Using Wink, a free screen capture tool for Linux or Windows, I threw together a quick demo of where I'm headed in terms of of developing a JRuby abstraction layer of insulating developers from the gory details of JXTA. Nothing fancy, I basically set some environment variables, fire up jirb and create a new JXTA peergroup in about two lines of ruby.

And the best thing is you don't get to hear my grumpy, allergy-laden voice!

Sunday, September 23, 2007

Setting up a PeerTAB Dev Environment

I created wiki page details the following steps necessary to set up your own peertab development environment, including:
  • OS Installation (I used Debian Etch but it doesn't matter) and additional packages
  • JRE/JDK (again I'm using the Java 5 packages
  • Retrieving the source tree via subversion
  • Installing JRuby
  • Installing JXTA
  • Running a simple hello world script I wrote several months ago
  • Configuring fprobe and flow-tools (NetFlow will be the first EventSource) to be added to the network

Saturday, September 22, 2007

Why JXTA? Updated JXTA Developer Documentation!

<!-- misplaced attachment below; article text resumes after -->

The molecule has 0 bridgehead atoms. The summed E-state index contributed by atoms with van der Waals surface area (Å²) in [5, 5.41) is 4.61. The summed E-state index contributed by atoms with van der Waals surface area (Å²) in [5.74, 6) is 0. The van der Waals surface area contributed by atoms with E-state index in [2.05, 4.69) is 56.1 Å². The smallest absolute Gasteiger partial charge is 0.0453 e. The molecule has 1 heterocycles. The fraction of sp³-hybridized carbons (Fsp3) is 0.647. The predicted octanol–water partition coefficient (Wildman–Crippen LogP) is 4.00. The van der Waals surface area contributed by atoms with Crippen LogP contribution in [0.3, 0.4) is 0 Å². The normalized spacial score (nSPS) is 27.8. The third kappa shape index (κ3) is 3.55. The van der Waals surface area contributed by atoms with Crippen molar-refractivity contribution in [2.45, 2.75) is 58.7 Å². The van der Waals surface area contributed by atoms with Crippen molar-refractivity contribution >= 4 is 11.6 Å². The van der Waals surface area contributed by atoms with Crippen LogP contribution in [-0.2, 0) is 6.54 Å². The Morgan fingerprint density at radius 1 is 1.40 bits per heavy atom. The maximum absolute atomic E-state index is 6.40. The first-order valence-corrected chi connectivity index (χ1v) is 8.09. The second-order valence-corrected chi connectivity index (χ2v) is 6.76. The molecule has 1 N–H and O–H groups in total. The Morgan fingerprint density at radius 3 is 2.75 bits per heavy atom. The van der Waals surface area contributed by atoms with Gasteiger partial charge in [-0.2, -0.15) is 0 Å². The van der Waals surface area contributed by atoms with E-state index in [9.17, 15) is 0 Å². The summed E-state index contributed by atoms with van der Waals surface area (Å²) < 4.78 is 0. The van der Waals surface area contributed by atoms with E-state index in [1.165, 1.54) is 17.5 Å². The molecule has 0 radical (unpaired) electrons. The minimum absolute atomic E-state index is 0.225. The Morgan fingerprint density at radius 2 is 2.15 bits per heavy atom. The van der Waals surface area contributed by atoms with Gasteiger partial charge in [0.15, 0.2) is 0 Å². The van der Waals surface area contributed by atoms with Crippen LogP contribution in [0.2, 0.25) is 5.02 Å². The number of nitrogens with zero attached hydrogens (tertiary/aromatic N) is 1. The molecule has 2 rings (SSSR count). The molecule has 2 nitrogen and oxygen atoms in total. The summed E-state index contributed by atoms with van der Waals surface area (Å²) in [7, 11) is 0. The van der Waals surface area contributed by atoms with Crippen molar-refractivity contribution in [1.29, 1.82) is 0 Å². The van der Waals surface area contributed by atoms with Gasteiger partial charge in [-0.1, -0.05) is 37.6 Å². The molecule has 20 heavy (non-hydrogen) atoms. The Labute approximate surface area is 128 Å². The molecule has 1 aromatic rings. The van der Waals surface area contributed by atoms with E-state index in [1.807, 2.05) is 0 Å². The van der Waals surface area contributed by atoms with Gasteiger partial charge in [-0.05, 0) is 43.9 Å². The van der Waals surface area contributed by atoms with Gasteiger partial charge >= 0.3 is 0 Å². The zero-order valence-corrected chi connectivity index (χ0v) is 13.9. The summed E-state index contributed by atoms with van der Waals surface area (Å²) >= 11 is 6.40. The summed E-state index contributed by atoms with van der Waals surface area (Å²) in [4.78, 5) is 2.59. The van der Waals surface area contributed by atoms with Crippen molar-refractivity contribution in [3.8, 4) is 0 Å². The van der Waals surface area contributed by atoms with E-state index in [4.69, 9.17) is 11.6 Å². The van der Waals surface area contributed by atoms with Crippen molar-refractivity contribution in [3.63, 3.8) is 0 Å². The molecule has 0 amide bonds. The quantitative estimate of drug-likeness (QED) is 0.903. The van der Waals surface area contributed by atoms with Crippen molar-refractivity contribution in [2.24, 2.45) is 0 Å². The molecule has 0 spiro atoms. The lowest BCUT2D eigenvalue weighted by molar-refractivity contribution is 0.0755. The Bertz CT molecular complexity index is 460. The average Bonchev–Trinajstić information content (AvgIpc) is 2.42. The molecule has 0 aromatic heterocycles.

Back in May I started looking at what Open Source P2P APIs were available. P2PS looked promising (and even still under active development) since JXTA is probably overkill for this project, but there simply wasn't a critical mass of developers/developmentr compared to what was available for JXTA. As a result there weren't enough sample apps to look or solid programmer documentation. Free Pastry was also a possibility and had more sample apps, but didn't have a rich set of security functionality. Of course if the toolset is designed correctly, it should be easy to swap in different P2P APIs (for example, if the JXTA Ruby bindings become mature enough if we want to deploy embedded nodes that don't require Java)